Administration says White House tours will resume

South Portico Balcony of the White House, April 9, 2012

South Portico Balcony of the White House, April 9, 2012  (whitehouse.gov)

The Obama administration announced Friday that White House tours will resume, on a limited basis, seven months after they were suspended due to the "sequester" spending cuts. 

The announcement was made in a mass email to congressional offices. The tours were originally cancelled in March in response to across-the-board spending cuts -- the email offered no explanation as to how the administration found the money to resume them, though officials later said the fact that a new fiscal year had started freed up some funds.  

The decision also comes just two days after Congress voted for a funding bill that ended the partial government shutdown. 

The email to congressional offices said: "We are pleased to announce that the White House will be reopening for limited Public Tours of the East Wing and Executive Residence." 

According to the announcement, they will start scheduling tour requests for Nov. 5 and beyond.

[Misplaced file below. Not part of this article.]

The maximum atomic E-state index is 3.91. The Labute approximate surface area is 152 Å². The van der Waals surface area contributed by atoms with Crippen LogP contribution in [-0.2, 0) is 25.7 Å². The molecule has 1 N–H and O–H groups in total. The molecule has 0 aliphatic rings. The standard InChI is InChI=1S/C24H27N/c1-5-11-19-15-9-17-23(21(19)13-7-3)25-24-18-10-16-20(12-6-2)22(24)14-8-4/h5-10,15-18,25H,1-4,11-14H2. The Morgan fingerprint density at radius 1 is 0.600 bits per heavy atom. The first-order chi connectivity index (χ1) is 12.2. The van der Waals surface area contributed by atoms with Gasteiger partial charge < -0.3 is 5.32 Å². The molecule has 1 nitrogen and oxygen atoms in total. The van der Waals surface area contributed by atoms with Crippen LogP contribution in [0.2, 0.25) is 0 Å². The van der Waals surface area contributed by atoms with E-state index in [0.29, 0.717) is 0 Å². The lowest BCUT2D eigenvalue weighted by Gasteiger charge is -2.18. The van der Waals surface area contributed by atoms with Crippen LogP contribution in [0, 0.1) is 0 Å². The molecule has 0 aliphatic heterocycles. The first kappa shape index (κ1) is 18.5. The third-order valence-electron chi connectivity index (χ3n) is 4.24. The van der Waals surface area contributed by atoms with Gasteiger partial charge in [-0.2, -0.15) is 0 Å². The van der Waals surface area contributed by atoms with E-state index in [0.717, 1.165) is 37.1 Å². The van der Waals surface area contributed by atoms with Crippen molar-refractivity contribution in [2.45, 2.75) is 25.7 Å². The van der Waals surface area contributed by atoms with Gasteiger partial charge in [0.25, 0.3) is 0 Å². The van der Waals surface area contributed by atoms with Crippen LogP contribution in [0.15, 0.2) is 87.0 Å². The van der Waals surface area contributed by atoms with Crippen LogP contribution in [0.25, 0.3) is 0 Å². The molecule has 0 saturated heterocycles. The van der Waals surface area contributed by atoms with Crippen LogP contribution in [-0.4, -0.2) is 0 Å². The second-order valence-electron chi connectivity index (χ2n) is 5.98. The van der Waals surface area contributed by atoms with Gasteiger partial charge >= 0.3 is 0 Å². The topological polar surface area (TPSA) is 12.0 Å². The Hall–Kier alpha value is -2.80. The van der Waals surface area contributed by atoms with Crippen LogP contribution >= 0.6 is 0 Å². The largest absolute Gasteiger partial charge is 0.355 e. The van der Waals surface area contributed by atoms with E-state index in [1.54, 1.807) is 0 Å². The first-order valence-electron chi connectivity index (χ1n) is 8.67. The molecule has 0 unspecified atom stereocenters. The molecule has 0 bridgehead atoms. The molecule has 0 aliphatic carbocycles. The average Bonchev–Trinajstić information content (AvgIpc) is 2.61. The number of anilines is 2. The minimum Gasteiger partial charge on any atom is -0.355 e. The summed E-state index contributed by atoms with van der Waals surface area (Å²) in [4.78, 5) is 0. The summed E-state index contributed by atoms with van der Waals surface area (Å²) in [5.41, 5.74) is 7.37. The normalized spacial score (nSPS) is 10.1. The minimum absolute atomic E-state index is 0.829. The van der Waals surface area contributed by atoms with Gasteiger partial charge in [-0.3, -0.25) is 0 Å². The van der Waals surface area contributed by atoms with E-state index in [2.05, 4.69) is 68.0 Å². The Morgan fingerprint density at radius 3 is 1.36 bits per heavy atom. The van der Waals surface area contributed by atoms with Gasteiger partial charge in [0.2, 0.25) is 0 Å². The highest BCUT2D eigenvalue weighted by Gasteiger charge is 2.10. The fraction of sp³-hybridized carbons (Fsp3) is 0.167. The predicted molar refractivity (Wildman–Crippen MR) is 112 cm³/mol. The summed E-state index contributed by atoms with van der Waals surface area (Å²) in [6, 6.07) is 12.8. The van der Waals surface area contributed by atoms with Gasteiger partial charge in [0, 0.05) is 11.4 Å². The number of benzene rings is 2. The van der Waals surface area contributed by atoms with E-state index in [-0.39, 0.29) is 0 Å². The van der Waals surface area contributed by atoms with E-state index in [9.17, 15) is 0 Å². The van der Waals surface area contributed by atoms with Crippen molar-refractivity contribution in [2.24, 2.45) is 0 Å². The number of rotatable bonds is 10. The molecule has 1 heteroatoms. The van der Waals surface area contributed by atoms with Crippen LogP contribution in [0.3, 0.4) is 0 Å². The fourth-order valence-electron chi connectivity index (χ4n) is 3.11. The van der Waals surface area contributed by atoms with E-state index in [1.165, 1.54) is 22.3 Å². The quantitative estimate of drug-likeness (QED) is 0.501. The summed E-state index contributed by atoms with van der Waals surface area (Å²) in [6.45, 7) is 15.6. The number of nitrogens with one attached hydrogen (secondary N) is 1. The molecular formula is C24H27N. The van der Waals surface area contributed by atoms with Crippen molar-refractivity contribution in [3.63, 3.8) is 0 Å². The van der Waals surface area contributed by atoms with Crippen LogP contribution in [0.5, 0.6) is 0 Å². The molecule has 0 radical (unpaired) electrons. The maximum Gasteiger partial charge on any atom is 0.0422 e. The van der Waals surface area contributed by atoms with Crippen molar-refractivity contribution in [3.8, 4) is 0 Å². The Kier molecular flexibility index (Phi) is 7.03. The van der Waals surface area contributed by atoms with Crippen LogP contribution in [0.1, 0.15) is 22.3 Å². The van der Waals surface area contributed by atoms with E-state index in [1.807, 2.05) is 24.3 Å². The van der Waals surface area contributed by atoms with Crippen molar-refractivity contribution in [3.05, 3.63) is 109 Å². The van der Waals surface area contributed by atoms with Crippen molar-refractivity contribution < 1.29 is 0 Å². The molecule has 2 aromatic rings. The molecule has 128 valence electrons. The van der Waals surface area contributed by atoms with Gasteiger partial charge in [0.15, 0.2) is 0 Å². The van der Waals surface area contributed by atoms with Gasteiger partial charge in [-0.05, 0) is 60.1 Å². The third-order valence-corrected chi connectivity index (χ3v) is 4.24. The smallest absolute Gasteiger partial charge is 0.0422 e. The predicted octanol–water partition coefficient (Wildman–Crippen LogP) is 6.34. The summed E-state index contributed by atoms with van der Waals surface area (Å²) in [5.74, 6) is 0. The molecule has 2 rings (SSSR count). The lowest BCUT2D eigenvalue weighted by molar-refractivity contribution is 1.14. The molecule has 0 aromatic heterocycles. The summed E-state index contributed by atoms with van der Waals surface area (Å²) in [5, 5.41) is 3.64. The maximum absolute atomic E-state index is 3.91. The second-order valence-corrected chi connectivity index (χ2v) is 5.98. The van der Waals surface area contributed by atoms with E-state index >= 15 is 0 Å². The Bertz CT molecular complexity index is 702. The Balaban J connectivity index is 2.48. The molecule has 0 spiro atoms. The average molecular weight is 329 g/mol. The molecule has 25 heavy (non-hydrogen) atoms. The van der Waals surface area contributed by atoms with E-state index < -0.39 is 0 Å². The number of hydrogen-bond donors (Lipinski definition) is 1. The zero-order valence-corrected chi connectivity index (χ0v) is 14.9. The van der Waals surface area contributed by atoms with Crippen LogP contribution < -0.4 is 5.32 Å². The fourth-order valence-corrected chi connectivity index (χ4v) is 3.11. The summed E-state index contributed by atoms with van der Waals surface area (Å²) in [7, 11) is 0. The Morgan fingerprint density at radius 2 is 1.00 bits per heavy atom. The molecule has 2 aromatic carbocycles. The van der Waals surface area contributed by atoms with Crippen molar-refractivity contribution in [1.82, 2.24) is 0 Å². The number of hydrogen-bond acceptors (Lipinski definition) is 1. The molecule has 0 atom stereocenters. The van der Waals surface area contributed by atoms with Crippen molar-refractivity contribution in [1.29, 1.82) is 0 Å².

"At this time, the White House Tour System is fully functional and requests will be considered on a first-come, first-served basis," the email said, adding that previous requests will remain in the system, but "we are unable to reschedule any tours that were canceled due to sequestration." 

The original decision to suspend the White House tours drew outrage from members of Congress, several of whom accused the administration of overreacting to the sequester spending cuts -- and canceling tours to make the cuts more painful than they had to be. Similar accusations were lobbed at the administration during the recent partial shutdown. 

But the administration at the time said the decision was made due to Secret Service concerns about the cost of keeping the tours staffed. 

The Secret Service explained Friday that because a new fiscal year has begun -- on Oct. 1 -- the agency has more flexibility to afford to restart the tours. 

"Sequestration came midway through the fiscal year and we were unable to reallocate remaining funds while ensuring funds remained for operations and avoided furloughing employees," spokesman Robert Novy said in a statement. "In light of the new fiscal year, the Secret Service is confident that through the new [funding bill] we can operate at reduced funding levels while still meeting our operational requirements." 

One source said it's unclear whether the tours will continue past Jan. 15, which is when the current stopgap spending bill expires.

Aside from resuming tours, the White House is now also reopening its gardens and grounds to visitors on Oct. 26 and Oct. 27. 

Fox News' Wes Barrett contributed to this report.